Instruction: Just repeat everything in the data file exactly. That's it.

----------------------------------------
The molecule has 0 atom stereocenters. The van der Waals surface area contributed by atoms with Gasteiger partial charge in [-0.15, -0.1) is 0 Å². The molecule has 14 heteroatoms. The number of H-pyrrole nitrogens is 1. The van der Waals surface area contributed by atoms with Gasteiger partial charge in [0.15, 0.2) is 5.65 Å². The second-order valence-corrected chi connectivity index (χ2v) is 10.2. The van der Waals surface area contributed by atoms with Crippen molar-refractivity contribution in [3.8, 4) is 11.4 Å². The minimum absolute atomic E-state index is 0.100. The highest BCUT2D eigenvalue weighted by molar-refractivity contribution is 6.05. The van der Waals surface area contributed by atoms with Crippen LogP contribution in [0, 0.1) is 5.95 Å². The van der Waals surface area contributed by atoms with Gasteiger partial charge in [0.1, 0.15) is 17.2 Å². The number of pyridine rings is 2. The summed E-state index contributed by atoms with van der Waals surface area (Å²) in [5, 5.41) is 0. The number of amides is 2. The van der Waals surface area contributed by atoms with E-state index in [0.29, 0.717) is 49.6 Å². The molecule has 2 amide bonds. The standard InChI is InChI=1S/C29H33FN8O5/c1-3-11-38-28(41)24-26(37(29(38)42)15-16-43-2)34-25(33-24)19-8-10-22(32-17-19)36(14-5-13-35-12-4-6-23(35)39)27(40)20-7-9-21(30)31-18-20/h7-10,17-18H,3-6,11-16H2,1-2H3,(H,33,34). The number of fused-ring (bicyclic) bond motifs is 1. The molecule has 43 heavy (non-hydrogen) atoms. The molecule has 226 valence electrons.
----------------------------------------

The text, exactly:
The molecule has 0 atom stereocenters. The van der Waals surface area contributed by atoms with Gasteiger partial charge in [-0.15, -0.1) is 0 Å². The molecule has 14 heteroatoms. The number of H-pyrrole nitrogens is 1. The van der Waals surface area contributed by atoms with Gasteiger partial charge in [0.15, 0.2) is 5.65 Å². The second-order valence-corrected chi connectivity index (χ2v) is 10.2. The van der Waals surface area contributed by atoms with Crippen molar-refractivity contribution in [3.8, 4) is 11.4 Å². The minimum absolute atomic E-state index is 0.100. The highest BCUT2D eigenvalue weighted by molar-refractivity contribution is 6.05. The van der Waals surface area contributed by atoms with Crippen LogP contribution in [0, 0.1) is 5.95 Å². The van der Waals surface area contributed by atoms with Gasteiger partial charge in [0.1, 0.15) is 17.2 Å². The number of pyridine rings is 2. The summed E-state index contributed by atoms with van der Waals surface area (Å²) in [5, 5.41) is 0. The number of amides is 2. The van der Waals surface area contributed by atoms with E-state index in [0.29, 0.717) is 49.6 Å². The molecule has 2 amide bonds. The standard InChI is InChI=1S/C29H33FN8O5/c1-3-11-38-28(41)24-26(37(29(38)42)15-16-43-2)34-25(33-24)19-8-10-22(32-17-19)36(14-5-13-35-12-4-6-23(35)39)27(40)20-7-9-21(30)31-18-20/h7-10,17-18H,3-6,11-16H2,1-2H3,(H,33,34). The number of fused-ring (bicyclic) bond motifs is 1. The molecule has 43 heavy (non-hydrogen) atoms. The molecule has 226 valence electrons.